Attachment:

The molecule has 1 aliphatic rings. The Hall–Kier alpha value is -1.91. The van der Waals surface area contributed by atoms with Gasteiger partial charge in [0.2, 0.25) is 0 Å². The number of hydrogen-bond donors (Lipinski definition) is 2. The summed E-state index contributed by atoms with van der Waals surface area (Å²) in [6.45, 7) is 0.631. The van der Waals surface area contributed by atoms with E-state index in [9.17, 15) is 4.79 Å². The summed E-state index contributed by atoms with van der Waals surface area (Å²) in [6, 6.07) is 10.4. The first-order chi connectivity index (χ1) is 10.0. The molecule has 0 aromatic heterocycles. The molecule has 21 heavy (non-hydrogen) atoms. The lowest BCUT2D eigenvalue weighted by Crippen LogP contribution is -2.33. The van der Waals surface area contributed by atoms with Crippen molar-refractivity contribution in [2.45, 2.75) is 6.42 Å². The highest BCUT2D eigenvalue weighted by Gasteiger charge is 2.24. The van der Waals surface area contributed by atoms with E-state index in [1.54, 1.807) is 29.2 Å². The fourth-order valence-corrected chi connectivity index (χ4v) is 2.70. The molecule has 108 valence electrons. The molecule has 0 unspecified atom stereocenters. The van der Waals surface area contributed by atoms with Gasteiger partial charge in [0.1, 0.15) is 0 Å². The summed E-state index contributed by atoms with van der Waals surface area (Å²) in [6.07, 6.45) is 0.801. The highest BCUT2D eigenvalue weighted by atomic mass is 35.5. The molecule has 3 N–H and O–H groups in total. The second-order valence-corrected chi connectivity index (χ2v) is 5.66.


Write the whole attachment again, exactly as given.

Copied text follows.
The molecule has 1 aliphatic rings. The Hall–Kier alpha value is -1.91. The van der Waals surface area contributed by atoms with Gasteiger partial charge in [0.2, 0.25) is 0 Å². The number of hydrogen-bond donors (Lipinski definition) is 2. The summed E-state index contributed by atoms with van der Waals surface area (Å²) in [6.45, 7) is 0.631. The van der Waals surface area contributed by atoms with E-state index in [9.17, 15) is 4.79 Å². The summed E-state index contributed by atoms with van der Waals surface area (Å²) in [6, 6.07) is 10.4. The first-order chi connectivity index (χ1) is 10.0. The molecule has 0 aromatic heterocycles. The molecule has 21 heavy (non-hydrogen) atoms. The lowest BCUT2D eigenvalue weighted by Crippen LogP contribution is -2.33. The van der Waals surface area contributed by atoms with Crippen molar-refractivity contribution in [2.45, 2.75) is 6.42 Å². The highest BCUT2D eigenvalue weighted by Gasteiger charge is 2.24. The van der Waals surface area contributed by atoms with E-state index in [1.54, 1.807) is 29.2 Å². The fourth-order valence-corrected chi connectivity index (χ4v) is 2.70. The molecule has 108 valence electrons. The molecule has 0 unspecified atom stereocenters. The van der Waals surface area contributed by atoms with Gasteiger partial charge in [0.1, 0.15) is 0 Å². The summed E-state index contributed by atoms with van der Waals surface area (Å²) in [6.07, 6.45) is 0.801. The highest BCUT2D eigenvalue weighted by atomic mass is 35.5. The molecule has 3 N–H and O–H groups in total. The second-order valence-corrected chi connectivity index (χ2v) is 5.66.